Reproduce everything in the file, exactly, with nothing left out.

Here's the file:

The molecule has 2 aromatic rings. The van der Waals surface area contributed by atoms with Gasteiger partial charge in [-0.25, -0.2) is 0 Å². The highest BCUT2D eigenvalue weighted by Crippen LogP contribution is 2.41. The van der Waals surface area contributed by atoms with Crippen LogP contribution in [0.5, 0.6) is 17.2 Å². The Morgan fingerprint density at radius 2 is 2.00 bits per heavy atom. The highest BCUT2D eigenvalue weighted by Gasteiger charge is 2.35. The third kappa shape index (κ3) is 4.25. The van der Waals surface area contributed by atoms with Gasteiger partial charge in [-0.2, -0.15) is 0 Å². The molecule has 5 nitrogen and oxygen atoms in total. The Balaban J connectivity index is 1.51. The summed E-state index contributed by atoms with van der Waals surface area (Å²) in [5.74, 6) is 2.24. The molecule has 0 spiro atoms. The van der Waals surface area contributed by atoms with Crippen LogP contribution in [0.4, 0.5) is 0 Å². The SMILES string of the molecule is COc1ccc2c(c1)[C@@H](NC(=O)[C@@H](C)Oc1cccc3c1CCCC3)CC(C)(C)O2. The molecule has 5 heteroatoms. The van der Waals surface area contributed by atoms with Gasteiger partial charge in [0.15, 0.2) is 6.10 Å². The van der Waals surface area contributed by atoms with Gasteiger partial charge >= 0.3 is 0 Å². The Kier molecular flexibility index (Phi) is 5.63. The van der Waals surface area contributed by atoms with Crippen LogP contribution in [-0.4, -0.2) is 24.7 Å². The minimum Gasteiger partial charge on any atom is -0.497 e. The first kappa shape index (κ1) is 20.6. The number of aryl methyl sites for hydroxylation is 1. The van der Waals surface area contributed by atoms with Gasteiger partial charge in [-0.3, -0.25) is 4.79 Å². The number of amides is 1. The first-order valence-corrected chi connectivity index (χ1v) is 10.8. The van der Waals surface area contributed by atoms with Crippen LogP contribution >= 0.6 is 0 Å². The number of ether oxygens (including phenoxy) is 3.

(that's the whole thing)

The molecule has 2 aromatic rings. The van der Waals surface area contributed by atoms with Gasteiger partial charge in [-0.25, -0.2) is 0 Å². The highest BCUT2D eigenvalue weighted by Crippen LogP contribution is 2.41. The van der Waals surface area contributed by atoms with Crippen LogP contribution in [0.5, 0.6) is 17.2 Å². The Morgan fingerprint density at radius 2 is 2.00 bits per heavy atom. The highest BCUT2D eigenvalue weighted by Gasteiger charge is 2.35. The third kappa shape index (κ3) is 4.25. The van der Waals surface area contributed by atoms with Gasteiger partial charge in [-0.2, -0.15) is 0 Å². The molecule has 5 nitrogen and oxygen atoms in total. The Balaban J connectivity index is 1.51. The summed E-state index contributed by atoms with van der Waals surface area (Å²) in [5.74, 6) is 2.24. The molecule has 0 spiro atoms. The van der Waals surface area contributed by atoms with Crippen LogP contribution in [0.4, 0.5) is 0 Å². The SMILES string of the molecule is COc1ccc2c(c1)[C@@H](NC(=O)[C@@H](C)Oc1cccc3c1CCCC3)CC(C)(C)O2. The molecule has 5 heteroatoms. The van der Waals surface area contributed by atoms with Gasteiger partial charge in [0.15, 0.2) is 6.10 Å². The van der Waals surface area contributed by atoms with Gasteiger partial charge >= 0.3 is 0 Å². The Kier molecular flexibility index (Phi) is 5.63. The van der Waals surface area contributed by atoms with Crippen LogP contribution in [-0.4, -0.2) is 24.7 Å². The minimum Gasteiger partial charge on any atom is -0.497 e. The first kappa shape index (κ1) is 20.6. The number of aryl methyl sites for hydroxylation is 1. The van der Waals surface area contributed by atoms with Gasteiger partial charge in [-0.3, -0.25) is 4.79 Å². The number of amides is 1. The first-order valence-corrected chi connectivity index (χ1v) is 10.8. The van der Waals surface area contributed by atoms with Crippen LogP contribution >= 0.6 is 0 Å². The number of ether oxygens (including phenoxy) is 3.